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An Interview with Mark Colegrove, Director of Driven to Succeed

by Mike Haberfelner

December 2016

Films directed by Mark Colegrove on (re)Search my Trash


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Your new movie Driven to Succeed - in a few words, what is it about?


Without trying to sound like too much of a sales pitch - Driven to Succeed is a raunchy comedy about a run-down driving school, and the ego-centric slackers that run it. It was fun to break from the traditional horror driven content that we're known for at Dire Wit Films and try something different!


Basic question of course, why a driving school? And is any of what happens in the film based on your personal experiences with driving schools?


We definitely drew on personal experiences when writing the script. I vividely remember helping my long-haired hippie driving instructor run errands like returning video rentals, so this is a more exaggeratted version of that. Prior to writing the script, I had just started a new job that makes everyone who drives a company vehicle sit through 2 DAYS of drivers "re-education", which is where I had the epifany that some of this material would be ripe fruit for satire. Overall - I knew it was something everybody could relate to somewhat.


(Other) sources of inspiration when writing Driven to Succeed?


It's rooted in a lot of 80's comedy tropes, but influenced by a lot of modern TV comedy like Curb Your Enthusiasm or Always Sunny in Philadelphia. We wanted it to be less focuesed on the driving though and more about the wacky scenarios that ensue, sort of like a Simpsons episode... you hardly ever see Homer in the Nuclear plant anymore.


What can you tell us about your co-writers Dave Spencer and Bryan Preston, and what was your collaboration like?


Both have been longtime friends and are awesome to work with. Dave is a published novelist and has a literary background, while Bryan is a stand up comic that is great with jokes and dialogue.

Bryan and I actually first teamed up to write a 30 minute pilot version... we essentially envisioned this as a TV show initially. We shot it, but had little luck pitching it, at which point we decided to turn it into a feature. At that time, Dave had already written a second episode, parts of which actually became the middle portion of the final film, but we first regrouped to figure out a new structure and an over-arching plot that would carry through the whole thing. The film itself is ultimately 3 episodes of a TV show, and we broke up the writing duties accordingly.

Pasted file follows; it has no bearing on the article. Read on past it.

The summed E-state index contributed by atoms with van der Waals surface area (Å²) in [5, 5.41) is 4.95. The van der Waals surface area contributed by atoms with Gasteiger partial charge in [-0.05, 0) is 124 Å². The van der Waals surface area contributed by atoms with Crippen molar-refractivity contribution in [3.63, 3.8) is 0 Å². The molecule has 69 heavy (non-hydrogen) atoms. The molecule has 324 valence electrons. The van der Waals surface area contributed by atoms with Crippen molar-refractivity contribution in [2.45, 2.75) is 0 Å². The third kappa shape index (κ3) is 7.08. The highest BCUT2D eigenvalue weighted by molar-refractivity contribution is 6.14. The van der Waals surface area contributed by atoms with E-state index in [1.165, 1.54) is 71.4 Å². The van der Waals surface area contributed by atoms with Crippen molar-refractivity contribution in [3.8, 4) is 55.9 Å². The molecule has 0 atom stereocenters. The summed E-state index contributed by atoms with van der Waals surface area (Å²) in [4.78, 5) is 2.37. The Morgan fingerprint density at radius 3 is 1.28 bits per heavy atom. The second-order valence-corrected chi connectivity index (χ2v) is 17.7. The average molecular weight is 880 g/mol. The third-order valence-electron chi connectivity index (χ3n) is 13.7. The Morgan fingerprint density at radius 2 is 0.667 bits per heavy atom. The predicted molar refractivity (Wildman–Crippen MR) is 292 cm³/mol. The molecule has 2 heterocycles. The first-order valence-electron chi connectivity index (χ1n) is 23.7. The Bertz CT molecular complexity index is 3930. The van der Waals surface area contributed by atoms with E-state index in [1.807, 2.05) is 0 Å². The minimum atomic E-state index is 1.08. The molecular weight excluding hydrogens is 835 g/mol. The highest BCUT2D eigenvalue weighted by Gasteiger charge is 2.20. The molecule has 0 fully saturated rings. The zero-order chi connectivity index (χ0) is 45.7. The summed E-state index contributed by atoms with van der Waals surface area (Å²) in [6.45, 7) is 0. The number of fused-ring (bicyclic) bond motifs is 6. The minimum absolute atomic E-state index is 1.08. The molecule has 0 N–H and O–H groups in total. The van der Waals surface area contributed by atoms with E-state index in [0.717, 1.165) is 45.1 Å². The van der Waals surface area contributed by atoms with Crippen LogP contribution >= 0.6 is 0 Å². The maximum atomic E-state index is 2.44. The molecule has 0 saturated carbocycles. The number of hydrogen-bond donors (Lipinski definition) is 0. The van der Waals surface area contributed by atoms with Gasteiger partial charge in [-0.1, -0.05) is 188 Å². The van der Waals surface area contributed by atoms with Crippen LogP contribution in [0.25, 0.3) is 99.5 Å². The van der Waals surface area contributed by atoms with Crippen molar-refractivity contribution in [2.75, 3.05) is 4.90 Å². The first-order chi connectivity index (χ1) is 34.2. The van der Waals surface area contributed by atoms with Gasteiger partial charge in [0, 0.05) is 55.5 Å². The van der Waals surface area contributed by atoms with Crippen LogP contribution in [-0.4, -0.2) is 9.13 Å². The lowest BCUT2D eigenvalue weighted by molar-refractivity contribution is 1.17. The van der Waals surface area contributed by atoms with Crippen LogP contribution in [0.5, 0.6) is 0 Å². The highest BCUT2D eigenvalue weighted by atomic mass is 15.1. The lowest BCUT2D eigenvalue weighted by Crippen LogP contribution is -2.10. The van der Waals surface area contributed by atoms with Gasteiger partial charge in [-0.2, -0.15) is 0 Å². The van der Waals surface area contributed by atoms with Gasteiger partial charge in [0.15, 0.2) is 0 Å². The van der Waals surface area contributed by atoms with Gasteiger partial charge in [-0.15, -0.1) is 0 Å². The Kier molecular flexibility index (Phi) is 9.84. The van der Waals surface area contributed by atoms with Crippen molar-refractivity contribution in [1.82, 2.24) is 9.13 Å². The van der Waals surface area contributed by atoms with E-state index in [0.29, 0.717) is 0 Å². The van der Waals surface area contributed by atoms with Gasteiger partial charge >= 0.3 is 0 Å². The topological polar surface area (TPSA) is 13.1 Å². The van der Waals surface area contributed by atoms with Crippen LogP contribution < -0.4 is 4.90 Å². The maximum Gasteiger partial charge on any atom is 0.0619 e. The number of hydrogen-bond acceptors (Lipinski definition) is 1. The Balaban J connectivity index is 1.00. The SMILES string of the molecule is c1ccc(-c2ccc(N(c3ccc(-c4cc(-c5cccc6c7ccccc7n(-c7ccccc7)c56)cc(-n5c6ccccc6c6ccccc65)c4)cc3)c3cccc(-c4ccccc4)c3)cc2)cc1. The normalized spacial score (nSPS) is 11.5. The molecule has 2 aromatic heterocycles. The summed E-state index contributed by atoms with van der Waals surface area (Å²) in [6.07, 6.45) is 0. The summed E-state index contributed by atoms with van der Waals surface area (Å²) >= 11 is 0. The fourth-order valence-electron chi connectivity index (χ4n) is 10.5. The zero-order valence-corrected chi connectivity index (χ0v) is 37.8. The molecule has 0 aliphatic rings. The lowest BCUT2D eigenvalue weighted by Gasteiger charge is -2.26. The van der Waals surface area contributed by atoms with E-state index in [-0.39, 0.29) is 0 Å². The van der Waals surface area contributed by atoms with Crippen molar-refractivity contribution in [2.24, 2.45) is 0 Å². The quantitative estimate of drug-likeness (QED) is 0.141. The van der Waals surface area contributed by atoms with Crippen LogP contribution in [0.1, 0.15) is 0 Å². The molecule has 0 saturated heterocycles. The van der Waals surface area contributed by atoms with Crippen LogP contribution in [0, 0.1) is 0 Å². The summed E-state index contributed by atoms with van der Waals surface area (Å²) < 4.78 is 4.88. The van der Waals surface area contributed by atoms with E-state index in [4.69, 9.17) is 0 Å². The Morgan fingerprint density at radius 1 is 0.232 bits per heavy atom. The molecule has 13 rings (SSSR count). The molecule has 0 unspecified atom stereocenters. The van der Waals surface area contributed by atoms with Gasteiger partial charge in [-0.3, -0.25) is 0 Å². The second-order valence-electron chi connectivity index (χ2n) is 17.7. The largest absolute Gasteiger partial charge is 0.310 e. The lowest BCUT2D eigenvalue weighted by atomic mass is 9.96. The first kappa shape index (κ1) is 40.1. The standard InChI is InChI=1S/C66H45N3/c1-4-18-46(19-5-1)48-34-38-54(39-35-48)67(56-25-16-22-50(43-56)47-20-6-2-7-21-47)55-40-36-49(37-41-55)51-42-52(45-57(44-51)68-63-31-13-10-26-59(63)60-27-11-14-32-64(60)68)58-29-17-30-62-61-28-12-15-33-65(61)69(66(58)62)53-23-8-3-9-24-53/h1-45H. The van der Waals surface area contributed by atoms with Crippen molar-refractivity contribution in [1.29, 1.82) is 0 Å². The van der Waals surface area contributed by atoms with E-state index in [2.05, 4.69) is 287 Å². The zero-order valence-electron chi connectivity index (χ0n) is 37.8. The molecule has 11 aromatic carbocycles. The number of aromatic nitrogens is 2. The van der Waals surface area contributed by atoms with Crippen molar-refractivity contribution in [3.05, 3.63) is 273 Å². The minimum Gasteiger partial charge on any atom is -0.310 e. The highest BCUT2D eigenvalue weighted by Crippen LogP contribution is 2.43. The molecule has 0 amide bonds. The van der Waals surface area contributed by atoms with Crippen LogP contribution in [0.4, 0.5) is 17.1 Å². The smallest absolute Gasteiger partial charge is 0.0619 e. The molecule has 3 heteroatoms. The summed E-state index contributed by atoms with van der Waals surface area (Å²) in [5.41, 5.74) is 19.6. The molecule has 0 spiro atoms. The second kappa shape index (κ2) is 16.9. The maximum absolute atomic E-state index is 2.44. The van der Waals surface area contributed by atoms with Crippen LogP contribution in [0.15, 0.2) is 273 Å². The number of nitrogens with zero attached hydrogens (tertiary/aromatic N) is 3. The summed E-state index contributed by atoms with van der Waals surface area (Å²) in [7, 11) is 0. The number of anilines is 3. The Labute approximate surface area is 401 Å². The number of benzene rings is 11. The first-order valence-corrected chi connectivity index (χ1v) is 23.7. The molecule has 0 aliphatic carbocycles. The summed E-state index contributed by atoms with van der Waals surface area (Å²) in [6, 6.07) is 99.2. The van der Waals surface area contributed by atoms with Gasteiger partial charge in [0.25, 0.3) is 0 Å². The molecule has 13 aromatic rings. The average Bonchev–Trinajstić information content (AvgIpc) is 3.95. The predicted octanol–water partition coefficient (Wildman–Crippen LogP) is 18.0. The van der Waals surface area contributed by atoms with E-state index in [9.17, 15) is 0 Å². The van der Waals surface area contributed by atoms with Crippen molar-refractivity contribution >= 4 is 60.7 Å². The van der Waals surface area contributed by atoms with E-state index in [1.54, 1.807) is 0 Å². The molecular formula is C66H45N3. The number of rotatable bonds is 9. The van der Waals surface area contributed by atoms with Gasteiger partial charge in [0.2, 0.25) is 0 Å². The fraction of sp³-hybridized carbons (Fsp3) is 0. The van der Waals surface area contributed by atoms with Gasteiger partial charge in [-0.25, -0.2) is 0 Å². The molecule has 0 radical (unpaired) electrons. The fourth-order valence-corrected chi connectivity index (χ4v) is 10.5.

Of your film's three leads, Rod, Liz and Jeremy, who can you identify with most, actually?


Hopefully none, haha, but maybe Liz, since she's the most level-headed of the bunch. The overall goal though was to make these seemingly despicable characters likeable enough so that the audience ultimately does care about what happens to them.


Do talk about Driven to Succeed's brand of humour for a bit!


The humor is really based in the fact that there's really no repercussions whatsoever for the immorality of these people, and in fact it's the GOOD people around them that end up suffering as a result... sort of like real life. But, we do throw in a lot of goofy, seemingly random scenarios (the trip scene, the demolition derby) that we just felt would be some funny sequences to shoot, so that sort of balances out the mean-spirited nature of the rest of the movie.

Additionally, the political campaign that provides the overarching thread is obviously inspired by American politics. At the time we wrote it, it was based on New York Congressmen, Anthony Wiener, who was sending dick-pics around to unwilling recipients. Who knew that a few years later, we'd still be talking about him, and his penis helped cost Hillary Clinton the presidential election. There's also MANY strong similarities to Trump that are purely coincidental - they're both egotistical businessman with no political experience running for office. Hell even the "Trump University" scam is eerily similar to Russell's college loan program. I think what we got wrong was that in the film nobody votes for Russell - the reality probably would have been that EVERYBODY votes for him. We may have underestimated the stupidity of the American public when we wrote it.